While we do not know for sure, it is likely that Albert was mentioned in despatches for gallantry as a result of brave action during the Battle of Armageddon, being the last major action he is likely to have seen before the end of the war. The certificate reads as follows: The War of 1914-1918; Royal Engineers, 72094 Spr. [L/C.] A.W. Jones, “N.A”. Cable Sec. was mentioned in a Despatch from General Sir E. H. H. Allenby, G. C. M. G, K. C. B dated 23rd October 1918 for gallantry and distinguished services in the Field. I have it in command from the King to record His Majesty’s high appreciation of the services rendered. 

It is signed by Winston Churchill, Secretary of State for War and dated 1st March 1919.

Lest we forget. I wear my poppy for him. I wear it with pride.


November 7, 2018 at 5:20 pm Leave a comment


Clearly I am much loved by my French work colleagues. So much so that not one of them thought to mention it was a holiday in Paris today.

They didn’t mention it when I sought approval for my travel weeks back. They didn’t mention it when I booked my tickets and they didn’t mention it when I was in the office in Paris on Tuesday (I was in Vienna yesterday).

I discovered it was a holiday in Paris today when I was checking out of my hotel this morning and commented that it was unusual to see so many families at breakfast. Apparently it is because it is a holiday.

The fact that it was a holiday in Paris today was reaffirmed when, on arriving at the office, I found it dark and locked with my pass unable to get me in. I was stood outside like a stranded muppet with a suitcase as locals ambled past enjoying their day off.

So, back in a taxi and off to the airport at 08.00 am for a 4.10 flight on a ticket that cannot be transferred. At least le Peripherique was quieter than last night when I endured a stop go (mostly stop) two hour taxi ride back to my hotel after my trip to Austria. If I was grumpy then, you should see me now….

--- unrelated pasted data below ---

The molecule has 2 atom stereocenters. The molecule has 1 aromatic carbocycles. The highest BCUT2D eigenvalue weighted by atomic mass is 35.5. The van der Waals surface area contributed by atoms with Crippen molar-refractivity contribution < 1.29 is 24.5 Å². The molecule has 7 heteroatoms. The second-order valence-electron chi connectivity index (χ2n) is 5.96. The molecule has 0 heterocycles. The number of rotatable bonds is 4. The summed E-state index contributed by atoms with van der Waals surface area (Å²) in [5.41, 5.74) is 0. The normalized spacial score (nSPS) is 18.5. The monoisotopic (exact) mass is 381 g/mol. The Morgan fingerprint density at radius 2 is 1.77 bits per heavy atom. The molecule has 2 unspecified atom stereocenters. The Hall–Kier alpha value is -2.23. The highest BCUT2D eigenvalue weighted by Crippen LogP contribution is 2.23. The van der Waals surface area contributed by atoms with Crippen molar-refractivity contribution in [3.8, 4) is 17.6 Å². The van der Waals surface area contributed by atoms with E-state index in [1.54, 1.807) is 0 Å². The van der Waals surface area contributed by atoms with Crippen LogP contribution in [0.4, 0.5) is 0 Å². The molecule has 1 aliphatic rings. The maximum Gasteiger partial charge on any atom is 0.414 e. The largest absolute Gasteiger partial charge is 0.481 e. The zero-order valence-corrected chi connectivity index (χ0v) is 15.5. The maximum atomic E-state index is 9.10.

And, the airport was chaos and very busy. Presumably this was because it is a holiday in France. The queues at security were long, even by the usual French standards. And, I had to endure a full bag search (they found nothing) from a surly security guard who was clearly pissed off that the airport was so busy, and the queues were so long, and because he was at work while everyone else in France was on bloody holiday. Excuse my French….

I even got cursed by a Lebanese guy before security. He approached me and asked if I spoke English. When I said yes he explained that he was from Lebanon. Where they speak French. He explained that he was “in difficulty for the sake of €40”. I told him I had no cash. I lied. He told me he did not believe me. I told him I did not believe him. He then cursed me. Perhaps the bag search was my instant karma…..

So now I have parked my Anglo-Saxon work ethic in the British Airways lounge where it will sit for six hours before my flight. Unless the curse remains. What chance on a delay…


November 1, 2018 at 9:29 am 1 comment

Shopping frustrations….

I’ve just had a very frustrating trip to Waitrose. 

Now some might say that this was a very generous thing for me to volunteer to do on the weekend. A rare two-day sojourn away from the stress and strain of corporate politics and commercial cut and thrust. Especially as tomorrow, weather permitting (and it can be very dangerous to base one’s social life on the whims and unreliability of the percentage chance of precipitation according to the BBC weather app) I will be spending my second “day off” applying Danish oil to our newly installed garden gate and trying to avoid cutting the grass….

But, rather than an act of selfless domestic generosity this was my way of getting out of accompanying C on a Guildford shopping trip. But not just any shopping trip. A shoe shopping trip.

Now, I think I have adequately covered the stress and strains and the different approaches to the procurement of footwear of men versus women in an earlier post.